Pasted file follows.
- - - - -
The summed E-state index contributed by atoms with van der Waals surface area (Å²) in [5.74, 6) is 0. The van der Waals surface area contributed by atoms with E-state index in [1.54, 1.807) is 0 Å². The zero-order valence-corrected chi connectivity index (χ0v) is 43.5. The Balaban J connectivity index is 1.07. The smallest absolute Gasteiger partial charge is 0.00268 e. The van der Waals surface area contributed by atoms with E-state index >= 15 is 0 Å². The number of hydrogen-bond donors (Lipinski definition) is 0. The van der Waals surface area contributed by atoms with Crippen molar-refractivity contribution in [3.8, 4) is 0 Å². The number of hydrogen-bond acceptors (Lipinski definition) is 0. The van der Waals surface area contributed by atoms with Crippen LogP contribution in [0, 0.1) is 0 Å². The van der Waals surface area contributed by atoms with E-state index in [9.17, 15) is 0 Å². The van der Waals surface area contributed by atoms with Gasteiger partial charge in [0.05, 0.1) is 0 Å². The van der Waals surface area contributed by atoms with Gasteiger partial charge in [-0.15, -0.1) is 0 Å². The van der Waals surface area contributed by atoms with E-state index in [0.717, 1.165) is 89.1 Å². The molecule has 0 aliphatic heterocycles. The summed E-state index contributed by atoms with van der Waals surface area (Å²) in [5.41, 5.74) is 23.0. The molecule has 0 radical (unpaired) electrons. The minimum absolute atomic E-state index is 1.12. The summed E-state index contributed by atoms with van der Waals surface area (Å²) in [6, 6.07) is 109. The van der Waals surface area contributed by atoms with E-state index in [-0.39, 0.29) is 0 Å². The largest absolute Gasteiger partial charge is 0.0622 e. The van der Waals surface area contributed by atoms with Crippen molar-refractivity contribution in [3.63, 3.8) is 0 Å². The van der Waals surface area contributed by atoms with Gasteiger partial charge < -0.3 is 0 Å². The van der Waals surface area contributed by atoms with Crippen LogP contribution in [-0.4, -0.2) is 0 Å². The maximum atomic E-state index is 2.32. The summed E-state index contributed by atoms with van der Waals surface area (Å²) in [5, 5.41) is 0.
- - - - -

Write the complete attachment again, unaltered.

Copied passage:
The summed E-state index contributed by atoms with van der Waals surface area (Å²) in [5.74, 6) is 0. The van der Waals surface area contributed by atoms with E-state index in [1.54, 1.807) is 0 Å². The zero-order valence-corrected chi connectivity index (χ0v) is 43.5. The Balaban J connectivity index is 1.07. The smallest absolute Gasteiger partial charge is 0.00268 e. The van der Waals surface area contributed by atoms with E-state index >= 15 is 0 Å². The number of hydrogen-bond donors (Lipinski definition) is 0. The van der Waals surface area contributed by atoms with Crippen molar-refractivity contribution in [3.8, 4) is 0 Å². The number of hydrogen-bond acceptors (Lipinski definition) is 0. The van der Waals surface area contributed by atoms with Crippen LogP contribution in [0, 0.1) is 0 Å². The van der Waals surface area contributed by atoms with E-state index in [9.17, 15) is 0 Å². The van der Waals surface area contributed by atoms with Gasteiger partial charge in [0.05, 0.1) is 0 Å². The van der Waals surface area contributed by atoms with Gasteiger partial charge in [-0.15, -0.1) is 0 Å². The van der Waals surface area contributed by atoms with E-state index in [0.717, 1.165) is 89.1 Å². The molecule has 0 aliphatic heterocycles. The summed E-state index contributed by atoms with van der Waals surface area (Å²) in [5.41, 5.74) is 23.0. The molecule has 0 radical (unpaired) electrons. The minimum absolute atomic E-state index is 1.12. The summed E-state index contributed by atoms with van der Waals surface area (Å²) in [6, 6.07) is 109. The van der Waals surface area contributed by atoms with E-state index in [-0.39, 0.29) is 0 Å². The largest absolute Gasteiger partial charge is 0.0622 e. The van der Waals surface area contributed by atoms with Crippen molar-refractivity contribution in [3.63, 3.8) is 0 Å². The van der Waals surface area contributed by atoms with Gasteiger partial charge < -0.3 is 0 Å². The van der Waals surface area contributed by atoms with Crippen LogP contribution in [-0.4, -0.2) is 0 Å². The maximum atomic E-state index is 2.32. The summed E-state index contributed by atoms with van der Waals surface area (Å²) in [5, 5.41) is 0.